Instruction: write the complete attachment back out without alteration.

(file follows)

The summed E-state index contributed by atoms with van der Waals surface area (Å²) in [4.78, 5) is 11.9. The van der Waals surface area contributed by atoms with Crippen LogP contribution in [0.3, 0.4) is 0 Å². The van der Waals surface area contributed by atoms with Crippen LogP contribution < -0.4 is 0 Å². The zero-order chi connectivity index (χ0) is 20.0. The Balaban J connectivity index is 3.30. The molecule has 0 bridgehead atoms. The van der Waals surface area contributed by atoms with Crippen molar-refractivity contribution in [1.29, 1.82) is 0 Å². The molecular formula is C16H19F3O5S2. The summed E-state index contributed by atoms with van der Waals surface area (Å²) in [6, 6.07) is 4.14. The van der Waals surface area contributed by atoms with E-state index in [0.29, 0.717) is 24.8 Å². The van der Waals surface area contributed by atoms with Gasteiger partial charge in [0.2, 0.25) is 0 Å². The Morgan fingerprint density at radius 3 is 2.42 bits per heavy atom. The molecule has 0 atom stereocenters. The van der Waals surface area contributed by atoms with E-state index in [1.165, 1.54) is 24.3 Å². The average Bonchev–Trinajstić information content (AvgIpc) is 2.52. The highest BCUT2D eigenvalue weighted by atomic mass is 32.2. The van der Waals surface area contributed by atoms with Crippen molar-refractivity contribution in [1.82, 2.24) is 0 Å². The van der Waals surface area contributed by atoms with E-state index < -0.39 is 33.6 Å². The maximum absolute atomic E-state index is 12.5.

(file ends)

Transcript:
The summed E-state index contributed by atoms with van der Waals surface area (Å²) in [4.78, 5) is 11.9. The van der Waals surface area contributed by atoms with Crippen LogP contribution in [0.3, 0.4) is 0 Å². The van der Waals surface area contributed by atoms with Crippen LogP contribution < -0.4 is 0 Å². The zero-order chi connectivity index (χ0) is 20.0. The Balaban J connectivity index is 3.30. The molecule has 0 bridgehead atoms. The van der Waals surface area contributed by atoms with Crippen molar-refractivity contribution in [1.29, 1.82) is 0 Å². The molecular formula is C16H19F3O5S2. The summed E-state index contributed by atoms with van der Waals surface area (Å²) in [6, 6.07) is 4.14. The van der Waals surface area contributed by atoms with E-state index in [0.29, 0.717) is 24.8 Å². The van der Waals surface area contributed by atoms with Gasteiger partial charge in [0.2, 0.25) is 0 Å². The Morgan fingerprint density at radius 3 is 2.42 bits per heavy atom. The molecule has 0 atom stereocenters. The van der Waals surface area contributed by atoms with E-state index in [1.165, 1.54) is 24.3 Å². The average Bonchev–Trinajstić information content (AvgIpc) is 2.52. The highest BCUT2D eigenvalue weighted by atomic mass is 32.2. The van der Waals surface area contributed by atoms with Crippen molar-refractivity contribution in [1.82, 2.24) is 0 Å². The van der Waals surface area contributed by atoms with E-state index < -0.39 is 33.6 Å². The maximum absolute atomic E-state index is 12.5.